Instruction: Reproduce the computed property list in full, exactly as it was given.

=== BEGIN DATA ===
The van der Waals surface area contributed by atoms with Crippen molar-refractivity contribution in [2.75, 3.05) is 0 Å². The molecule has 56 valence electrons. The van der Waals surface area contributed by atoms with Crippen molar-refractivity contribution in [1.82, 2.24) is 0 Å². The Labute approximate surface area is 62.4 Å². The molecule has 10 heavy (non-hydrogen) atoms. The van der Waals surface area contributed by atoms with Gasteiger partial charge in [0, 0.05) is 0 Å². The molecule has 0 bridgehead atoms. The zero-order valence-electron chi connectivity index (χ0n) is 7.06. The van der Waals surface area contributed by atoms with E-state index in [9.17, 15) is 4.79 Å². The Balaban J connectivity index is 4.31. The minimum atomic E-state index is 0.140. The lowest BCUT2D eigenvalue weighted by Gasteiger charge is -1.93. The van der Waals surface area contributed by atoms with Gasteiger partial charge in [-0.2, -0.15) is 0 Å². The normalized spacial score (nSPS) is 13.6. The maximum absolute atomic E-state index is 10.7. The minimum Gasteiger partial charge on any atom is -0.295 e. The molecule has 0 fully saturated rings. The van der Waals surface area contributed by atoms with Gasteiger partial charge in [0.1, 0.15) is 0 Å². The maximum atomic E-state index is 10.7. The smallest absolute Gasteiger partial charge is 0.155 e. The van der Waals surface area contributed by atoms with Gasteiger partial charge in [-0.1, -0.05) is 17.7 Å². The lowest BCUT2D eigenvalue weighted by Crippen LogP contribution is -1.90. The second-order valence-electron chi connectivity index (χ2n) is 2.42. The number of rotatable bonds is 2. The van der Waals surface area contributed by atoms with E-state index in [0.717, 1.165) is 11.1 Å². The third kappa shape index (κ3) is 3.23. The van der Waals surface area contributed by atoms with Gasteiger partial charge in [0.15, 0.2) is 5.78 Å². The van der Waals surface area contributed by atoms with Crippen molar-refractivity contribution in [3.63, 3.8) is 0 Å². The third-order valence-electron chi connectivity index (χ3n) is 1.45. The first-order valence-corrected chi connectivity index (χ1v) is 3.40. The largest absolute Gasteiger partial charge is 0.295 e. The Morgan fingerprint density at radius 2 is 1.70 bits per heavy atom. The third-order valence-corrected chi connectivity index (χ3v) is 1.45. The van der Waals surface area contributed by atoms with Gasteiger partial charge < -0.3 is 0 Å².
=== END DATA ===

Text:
The van der Waals surface area contributed by atoms with Crippen molar-refractivity contribution in [2.75, 3.05) is 0 Å². The molecule has 56 valence electrons. The van der Waals surface area contributed by atoms with Crippen molar-refractivity contribution in [1.82, 2.24) is 0 Å². The Labute approximate surface area is 62.4 Å². The molecule has 10 heavy (non-hydrogen) atoms. The van der Waals surface area contributed by atoms with Gasteiger partial charge in [0, 0.05) is 0 Å². The molecule has 0 bridgehead atoms. The zero-order valence-electron chi connectivity index (χ0n) is 7.06. The van der Waals surface area contributed by atoms with E-state index in [9.17, 15) is 4.79 Å². The Balaban J connectivity index is 4.31. The minimum atomic E-state index is 0.140. The lowest BCUT2D eigenvalue weighted by Gasteiger charge is -1.93. The van der Waals surface area contributed by atoms with Gasteiger partial charge in [-0.2, -0.15) is 0 Å². The normalized spacial score (nSPS) is 13.6. The maximum absolute atomic E-state index is 10.7. The minimum Gasteiger partial charge on any atom is -0.295 e. The molecule has 0 fully saturated rings. The van der Waals surface area contributed by atoms with Gasteiger partial charge in [0.1, 0.15) is 0 Å². The maximum atomic E-state index is 10.7. The smallest absolute Gasteiger partial charge is 0.155 e. The van der Waals surface area contributed by atoms with Gasteiger partial charge in [-0.1, -0.05) is 17.7 Å². The lowest BCUT2D eigenvalue weighted by Crippen LogP contribution is -1.90. The second-order valence-electron chi connectivity index (χ2n) is 2.42. The number of rotatable bonds is 2. The van der Waals surface area contributed by atoms with E-state index in [0.717, 1.165) is 11.1 Å². The third kappa shape index (κ3) is 3.23. The van der Waals surface area contributed by atoms with Gasteiger partial charge in [0.15, 0.2) is 5.78 Å². The van der Waals surface area contributed by atoms with Crippen molar-refractivity contribution in [3.63, 3.8) is 0 Å². The third-order valence-electron chi connectivity index (χ3n) is 1.45. The first-order valence-corrected chi connectivity index (χ1v) is 3.40. The largest absolute Gasteiger partial charge is 0.295 e. The Morgan fingerprint density at radius 2 is 1.70 bits per heavy atom. The third-order valence-corrected chi connectivity index (χ3v) is 1.45. The van der Waals surface area contributed by atoms with Gasteiger partial charge < -0.3 is 0 Å².